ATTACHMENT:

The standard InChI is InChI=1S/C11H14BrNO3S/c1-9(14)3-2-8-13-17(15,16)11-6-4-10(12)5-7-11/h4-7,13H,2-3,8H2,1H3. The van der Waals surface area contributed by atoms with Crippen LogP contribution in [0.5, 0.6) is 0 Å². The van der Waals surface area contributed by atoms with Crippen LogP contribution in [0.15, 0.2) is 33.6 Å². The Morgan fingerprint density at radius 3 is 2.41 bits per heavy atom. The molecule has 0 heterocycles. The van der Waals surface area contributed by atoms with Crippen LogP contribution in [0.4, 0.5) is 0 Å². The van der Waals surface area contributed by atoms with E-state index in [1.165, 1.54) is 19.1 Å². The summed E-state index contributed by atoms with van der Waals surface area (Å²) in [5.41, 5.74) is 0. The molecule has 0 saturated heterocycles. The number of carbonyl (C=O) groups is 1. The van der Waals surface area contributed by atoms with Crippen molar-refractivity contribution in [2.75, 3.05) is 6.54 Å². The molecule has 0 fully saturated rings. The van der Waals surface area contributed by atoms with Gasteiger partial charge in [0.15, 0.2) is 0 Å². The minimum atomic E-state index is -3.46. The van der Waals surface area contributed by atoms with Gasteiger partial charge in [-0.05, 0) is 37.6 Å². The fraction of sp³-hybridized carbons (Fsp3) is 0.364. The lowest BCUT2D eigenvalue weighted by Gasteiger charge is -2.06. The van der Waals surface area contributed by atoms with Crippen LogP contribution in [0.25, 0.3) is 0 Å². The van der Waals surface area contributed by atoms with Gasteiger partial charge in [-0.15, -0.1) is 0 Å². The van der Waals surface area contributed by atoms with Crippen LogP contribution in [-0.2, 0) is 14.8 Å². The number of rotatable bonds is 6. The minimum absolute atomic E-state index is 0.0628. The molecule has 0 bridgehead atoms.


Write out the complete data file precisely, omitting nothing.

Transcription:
The standard InChI is InChI=1S/C11H14BrNO3S/c1-9(14)3-2-8-13-17(15,16)11-6-4-10(12)5-7-11/h4-7,13H,2-3,8H2,1H3. The van der Waals surface area contributed by atoms with Crippen LogP contribution in [0.5, 0.6) is 0 Å². The van der Waals surface area contributed by atoms with Crippen LogP contribution in [0.15, 0.2) is 33.6 Å². The Morgan fingerprint density at radius 3 is 2.41 bits per heavy atom. The molecule has 0 heterocycles. The van der Waals surface area contributed by atoms with Crippen LogP contribution in [0.4, 0.5) is 0 Å². The van der Waals surface area contributed by atoms with E-state index in [1.165, 1.54) is 19.1 Å². The summed E-state index contributed by atoms with van der Waals surface area (Å²) in [5.41, 5.74) is 0. The molecule has 0 saturated heterocycles. The number of carbonyl (C=O) groups is 1. The van der Waals surface area contributed by atoms with Crippen molar-refractivity contribution in [2.75, 3.05) is 6.54 Å². The molecule has 0 fully saturated rings. The van der Waals surface area contributed by atoms with Gasteiger partial charge in [0.15, 0.2) is 0 Å². The minimum atomic E-state index is -3.46. The van der Waals surface area contributed by atoms with Gasteiger partial charge in [-0.05, 0) is 37.6 Å². The fraction of sp³-hybridized carbons (Fsp3) is 0.364. The lowest BCUT2D eigenvalue weighted by Gasteiger charge is -2.06. The van der Waals surface area contributed by atoms with Crippen LogP contribution in [0.25, 0.3) is 0 Å². The van der Waals surface area contributed by atoms with Gasteiger partial charge in [-0.15, -0.1) is 0 Å². The van der Waals surface area contributed by atoms with Crippen LogP contribution in [-0.2, 0) is 14.8 Å². The number of rotatable bonds is 6. The minimum absolute atomic E-state index is 0.0628. The molecule has 0 bridgehead atoms.